@BrockBrockman: There’s a LOT of behind-the-scenes stuff that the Fed does besides set the Fed Rate. Surely you don’t think they sit motionless in a closet someplace until a rate change is announced? Most of their influence is in this backroom arm-twisting/”suggested” advice.

  10. Timbojones says:

    The Federal Reserve is an intrinsically broken system which must be eliminated as quickly as possible. Every dollar printed must be paid back to the central bank with interest. Every dollar has some extra debt attached to it, beyond its face value. The only source for paying that debt, is more dollars, which also come with a little more debt. The Federal Reserve is the ultimate source of all debt, and has been choking this country for too long.

    Fuck Greenspan.

  11. du2vye says:

    The housing market it a bubble ready to pop and Greenspan propped it up so that Bush could say the economy was doing well when it wasn’t. No one (who should have known) saw it because they were too busy making money in the bubble. Clinton left in a mild depression. Bush changed how the economy was reported so that it would look like a recession. All he cared about is what it looked like so he wouldn’t have to face the nation too soon – before he sold it off to his croonies. The IMF and EU have been aware of this for years. That’s why they want to uncouple from the U.S. market.

    Remember, the U.S. is broke and Bush has been selling our assests off in the name of priviitialization. Under Bush, the Mexican economy may start looking good. I’m not kidding.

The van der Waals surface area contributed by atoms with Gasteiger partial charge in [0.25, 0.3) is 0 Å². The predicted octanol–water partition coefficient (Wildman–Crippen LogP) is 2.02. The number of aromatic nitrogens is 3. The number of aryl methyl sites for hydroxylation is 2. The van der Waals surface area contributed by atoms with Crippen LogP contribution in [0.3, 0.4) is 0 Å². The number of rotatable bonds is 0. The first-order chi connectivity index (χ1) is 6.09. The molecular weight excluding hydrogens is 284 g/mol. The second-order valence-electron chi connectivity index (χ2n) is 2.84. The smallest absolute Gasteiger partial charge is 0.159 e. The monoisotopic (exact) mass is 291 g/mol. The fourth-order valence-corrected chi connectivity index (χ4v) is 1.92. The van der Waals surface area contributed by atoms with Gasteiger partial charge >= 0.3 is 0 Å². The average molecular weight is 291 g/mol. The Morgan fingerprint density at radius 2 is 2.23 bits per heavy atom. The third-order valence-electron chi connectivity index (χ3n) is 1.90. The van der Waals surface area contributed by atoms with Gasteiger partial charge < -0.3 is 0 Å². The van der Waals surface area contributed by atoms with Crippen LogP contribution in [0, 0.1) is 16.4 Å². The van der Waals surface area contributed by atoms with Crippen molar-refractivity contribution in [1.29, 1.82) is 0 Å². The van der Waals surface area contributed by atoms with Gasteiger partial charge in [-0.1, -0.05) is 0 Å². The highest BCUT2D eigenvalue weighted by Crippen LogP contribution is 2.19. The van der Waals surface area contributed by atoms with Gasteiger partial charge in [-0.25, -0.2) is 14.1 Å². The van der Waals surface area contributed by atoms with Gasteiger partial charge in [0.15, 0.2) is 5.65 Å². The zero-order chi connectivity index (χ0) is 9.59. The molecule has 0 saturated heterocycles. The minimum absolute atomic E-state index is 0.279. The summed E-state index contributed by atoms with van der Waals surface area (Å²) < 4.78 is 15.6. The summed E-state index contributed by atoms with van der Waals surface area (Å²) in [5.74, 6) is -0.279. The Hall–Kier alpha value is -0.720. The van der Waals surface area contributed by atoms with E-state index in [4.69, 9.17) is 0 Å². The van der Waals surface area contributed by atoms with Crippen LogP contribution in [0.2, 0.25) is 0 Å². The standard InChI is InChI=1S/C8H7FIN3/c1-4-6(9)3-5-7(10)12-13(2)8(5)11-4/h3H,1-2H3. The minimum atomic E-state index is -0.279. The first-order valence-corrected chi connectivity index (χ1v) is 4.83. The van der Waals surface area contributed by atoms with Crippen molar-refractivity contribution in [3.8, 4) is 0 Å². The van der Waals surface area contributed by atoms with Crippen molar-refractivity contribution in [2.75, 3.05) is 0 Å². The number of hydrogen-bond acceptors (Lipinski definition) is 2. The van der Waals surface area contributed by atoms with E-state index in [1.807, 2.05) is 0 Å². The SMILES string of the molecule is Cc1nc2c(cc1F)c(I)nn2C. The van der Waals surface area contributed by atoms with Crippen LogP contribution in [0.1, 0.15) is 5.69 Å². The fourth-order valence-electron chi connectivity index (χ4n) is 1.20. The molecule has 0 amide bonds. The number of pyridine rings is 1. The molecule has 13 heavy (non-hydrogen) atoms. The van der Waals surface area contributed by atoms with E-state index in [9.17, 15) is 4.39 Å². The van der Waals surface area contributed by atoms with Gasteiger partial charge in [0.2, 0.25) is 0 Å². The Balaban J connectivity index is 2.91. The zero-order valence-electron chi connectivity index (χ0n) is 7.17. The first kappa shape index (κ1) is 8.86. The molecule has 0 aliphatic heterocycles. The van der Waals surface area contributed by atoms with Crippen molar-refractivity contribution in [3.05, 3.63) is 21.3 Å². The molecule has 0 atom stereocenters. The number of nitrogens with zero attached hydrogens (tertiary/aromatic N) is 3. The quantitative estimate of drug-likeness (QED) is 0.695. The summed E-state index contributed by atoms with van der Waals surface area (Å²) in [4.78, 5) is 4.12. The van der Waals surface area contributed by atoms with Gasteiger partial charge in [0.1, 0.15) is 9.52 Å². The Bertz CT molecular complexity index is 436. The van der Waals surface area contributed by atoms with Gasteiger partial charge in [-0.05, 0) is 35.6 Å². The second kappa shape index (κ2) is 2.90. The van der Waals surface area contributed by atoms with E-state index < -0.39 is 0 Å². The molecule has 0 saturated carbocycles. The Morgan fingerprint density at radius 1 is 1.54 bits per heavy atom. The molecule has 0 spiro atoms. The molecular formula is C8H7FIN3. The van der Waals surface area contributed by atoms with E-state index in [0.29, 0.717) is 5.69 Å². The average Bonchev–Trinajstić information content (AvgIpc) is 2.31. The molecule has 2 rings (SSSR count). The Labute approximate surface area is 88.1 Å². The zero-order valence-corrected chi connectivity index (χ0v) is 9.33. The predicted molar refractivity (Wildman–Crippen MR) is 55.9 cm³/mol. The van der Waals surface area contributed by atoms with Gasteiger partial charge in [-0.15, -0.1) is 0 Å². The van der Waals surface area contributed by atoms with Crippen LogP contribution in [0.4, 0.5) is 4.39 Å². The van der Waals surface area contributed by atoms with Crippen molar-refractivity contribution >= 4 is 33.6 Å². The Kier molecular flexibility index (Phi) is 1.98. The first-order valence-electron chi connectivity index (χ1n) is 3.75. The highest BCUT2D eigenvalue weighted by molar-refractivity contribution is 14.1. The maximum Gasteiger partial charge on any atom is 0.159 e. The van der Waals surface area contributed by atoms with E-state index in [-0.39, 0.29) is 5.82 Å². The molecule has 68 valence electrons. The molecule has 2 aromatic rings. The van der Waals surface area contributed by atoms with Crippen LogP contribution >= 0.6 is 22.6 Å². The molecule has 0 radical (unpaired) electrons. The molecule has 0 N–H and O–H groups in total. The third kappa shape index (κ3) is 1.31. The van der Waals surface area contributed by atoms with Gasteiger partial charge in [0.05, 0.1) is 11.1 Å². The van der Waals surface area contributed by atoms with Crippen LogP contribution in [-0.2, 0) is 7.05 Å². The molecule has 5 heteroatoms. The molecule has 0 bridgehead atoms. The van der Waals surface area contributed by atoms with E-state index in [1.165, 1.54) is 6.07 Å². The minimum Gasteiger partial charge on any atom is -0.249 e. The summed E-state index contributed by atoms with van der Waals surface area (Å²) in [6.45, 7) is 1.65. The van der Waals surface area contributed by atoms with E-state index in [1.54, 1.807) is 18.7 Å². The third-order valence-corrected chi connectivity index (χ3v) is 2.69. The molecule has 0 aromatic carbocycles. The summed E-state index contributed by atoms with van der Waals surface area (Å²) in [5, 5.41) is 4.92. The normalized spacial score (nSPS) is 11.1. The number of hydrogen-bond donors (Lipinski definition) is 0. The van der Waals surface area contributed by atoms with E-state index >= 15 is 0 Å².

12. Rusted says:

    @beavis88: Yeah, all those smart guys… Do they even know what’s happening on the street? Seeing quite a few people from other states coming to North Carolina for work. The recession is now.

  13. humphrmi says:

    Wow, I wish I saw this article on Friday, now I’m posting probably after everyone has stopped reading it.

    Blaming low interest rates for the sub-prime meltdown is a misdirection. They had a part in it, but not as much a part as, say, the ratings agencies who overrated the securitized mortgages-cum-bonds that needed higher-than-junk ratings in order to be sold to pension funds. You can blame the investment banks that securitized them to begin with. You can blame the mortgage brokers, banks, and lastly you can also blame the stupid people who took them out. But saying “low interest rates caused the sub-prime bubble” is like saying that the gas you pumped into your car caused it to run over your neighbors dog, or cheap rope causes suicide hangings.